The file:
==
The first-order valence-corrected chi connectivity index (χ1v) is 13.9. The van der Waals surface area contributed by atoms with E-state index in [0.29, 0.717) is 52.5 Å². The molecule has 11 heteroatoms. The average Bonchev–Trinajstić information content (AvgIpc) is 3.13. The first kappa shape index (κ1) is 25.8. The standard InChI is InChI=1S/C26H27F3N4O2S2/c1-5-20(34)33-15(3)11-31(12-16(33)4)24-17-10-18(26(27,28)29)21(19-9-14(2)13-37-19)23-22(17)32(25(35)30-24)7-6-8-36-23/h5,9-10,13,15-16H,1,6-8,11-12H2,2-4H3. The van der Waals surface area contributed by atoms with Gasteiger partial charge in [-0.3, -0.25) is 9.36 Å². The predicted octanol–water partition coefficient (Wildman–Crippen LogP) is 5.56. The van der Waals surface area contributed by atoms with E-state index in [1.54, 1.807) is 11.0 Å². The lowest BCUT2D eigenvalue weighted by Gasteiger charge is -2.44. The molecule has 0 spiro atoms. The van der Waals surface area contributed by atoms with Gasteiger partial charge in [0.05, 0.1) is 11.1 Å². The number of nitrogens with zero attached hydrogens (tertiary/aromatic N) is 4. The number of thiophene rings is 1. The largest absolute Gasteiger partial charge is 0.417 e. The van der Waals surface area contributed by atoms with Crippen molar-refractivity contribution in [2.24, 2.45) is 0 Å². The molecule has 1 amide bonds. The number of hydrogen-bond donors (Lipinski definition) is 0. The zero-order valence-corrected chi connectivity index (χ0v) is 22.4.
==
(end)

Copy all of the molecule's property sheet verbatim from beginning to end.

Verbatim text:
The first-order valence-corrected chi connectivity index (χ1v) is 13.9. The van der Waals surface area contributed by atoms with E-state index in [0.29, 0.717) is 52.5 Å². The molecule has 11 heteroatoms. The average Bonchev–Trinajstić information content (AvgIpc) is 3.13. The first kappa shape index (κ1) is 25.8. The standard InChI is InChI=1S/C26H27F3N4O2S2/c1-5-20(34)33-15(3)11-31(12-16(33)4)24-17-10-18(26(27,28)29)21(19-9-14(2)13-37-19)23-22(17)32(25(35)30-24)7-6-8-36-23/h5,9-10,13,15-16H,1,6-8,11-12H2,2-4H3. The van der Waals surface area contributed by atoms with Gasteiger partial charge in [-0.3, -0.25) is 9.36 Å². The predicted octanol–water partition coefficient (Wildman–Crippen LogP) is 5.56. The van der Waals surface area contributed by atoms with E-state index in [1.54, 1.807) is 11.0 Å². The lowest BCUT2D eigenvalue weighted by Gasteiger charge is -2.44. The molecule has 0 spiro atoms. The van der Waals surface area contributed by atoms with Gasteiger partial charge in [0.05, 0.1) is 11.1 Å². The number of nitrogens with zero attached hydrogens (tertiary/aromatic N) is 4. The number of thiophene rings is 1. The largest absolute Gasteiger partial charge is 0.417 e. The van der Waals surface area contributed by atoms with Crippen molar-refractivity contribution in [2.24, 2.45) is 0 Å². The molecule has 1 amide bonds. The number of hydrogen-bond donors (Lipinski definition) is 0. The zero-order valence-corrected chi connectivity index (χ0v) is 22.4.